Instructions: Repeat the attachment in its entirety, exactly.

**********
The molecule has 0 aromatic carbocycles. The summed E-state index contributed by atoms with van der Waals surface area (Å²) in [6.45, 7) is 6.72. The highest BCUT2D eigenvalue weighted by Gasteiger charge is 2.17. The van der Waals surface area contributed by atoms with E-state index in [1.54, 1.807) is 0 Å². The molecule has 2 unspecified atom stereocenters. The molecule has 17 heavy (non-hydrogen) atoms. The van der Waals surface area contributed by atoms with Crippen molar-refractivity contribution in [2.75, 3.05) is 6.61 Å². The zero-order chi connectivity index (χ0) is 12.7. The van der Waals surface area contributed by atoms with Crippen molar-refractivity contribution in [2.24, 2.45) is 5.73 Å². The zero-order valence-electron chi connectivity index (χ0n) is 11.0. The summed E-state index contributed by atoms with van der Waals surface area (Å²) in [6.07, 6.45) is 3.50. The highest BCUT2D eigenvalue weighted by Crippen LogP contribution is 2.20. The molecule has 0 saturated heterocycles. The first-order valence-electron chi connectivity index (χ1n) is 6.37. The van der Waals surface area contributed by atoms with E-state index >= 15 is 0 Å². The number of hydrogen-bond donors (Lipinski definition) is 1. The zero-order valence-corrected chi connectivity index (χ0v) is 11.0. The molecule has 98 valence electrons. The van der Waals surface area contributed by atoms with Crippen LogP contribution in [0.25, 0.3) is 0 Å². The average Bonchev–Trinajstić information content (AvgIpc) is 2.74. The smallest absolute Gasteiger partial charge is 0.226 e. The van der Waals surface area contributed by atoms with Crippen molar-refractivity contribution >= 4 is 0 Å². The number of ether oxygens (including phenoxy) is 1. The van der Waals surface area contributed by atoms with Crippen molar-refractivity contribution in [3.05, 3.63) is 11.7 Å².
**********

The molecule has 0 aromatic carbocycles. The summed E-state index contributed by atoms with van der Waals surface area (Å²) in [6.45, 7) is 6.72. The highest BCUT2D eigenvalue weighted by Gasteiger charge is 2.17. The van der Waals surface area contributed by atoms with E-state index in [1.54, 1.807) is 0 Å². The molecule has 2 unspecified atom stereocenters. The molecule has 17 heavy (non-hydrogen) atoms. The van der Waals surface area contributed by atoms with Crippen molar-refractivity contribution in [2.75, 3.05) is 6.61 Å². The zero-order chi connectivity index (χ0) is 12.7. The van der Waals surface area contributed by atoms with Crippen molar-refractivity contribution in [2.24, 2.45) is 5.73 Å². The zero-order valence-electron chi connectivity index (χ0n) is 11.0. The summed E-state index contributed by atoms with van der Waals surface area (Å²) in [6.07, 6.45) is 3.50. The highest BCUT2D eigenvalue weighted by Crippen LogP contribution is 2.20. The molecule has 0 saturated heterocycles. The first-order valence-electron chi connectivity index (χ1n) is 6.37. The van der Waals surface area contributed by atoms with E-state index >= 15 is 0 Å². The number of hydrogen-bond donors (Lipinski definition) is 1. The zero-order valence-corrected chi connectivity index (χ0v) is 11.0. The molecule has 98 valence electrons. The van der Waals surface area contributed by atoms with Crippen LogP contribution in [0.25, 0.3) is 0 Å². The average Bonchev–Trinajstić information content (AvgIpc) is 2.74. The smallest absolute Gasteiger partial charge is 0.226 e. The van der Waals surface area contributed by atoms with Crippen molar-refractivity contribution >= 4 is 0 Å². The number of ether oxygens (including phenoxy) is 1. The van der Waals surface area contributed by atoms with Crippen molar-refractivity contribution in [3.05, 3.63) is 11.7 Å².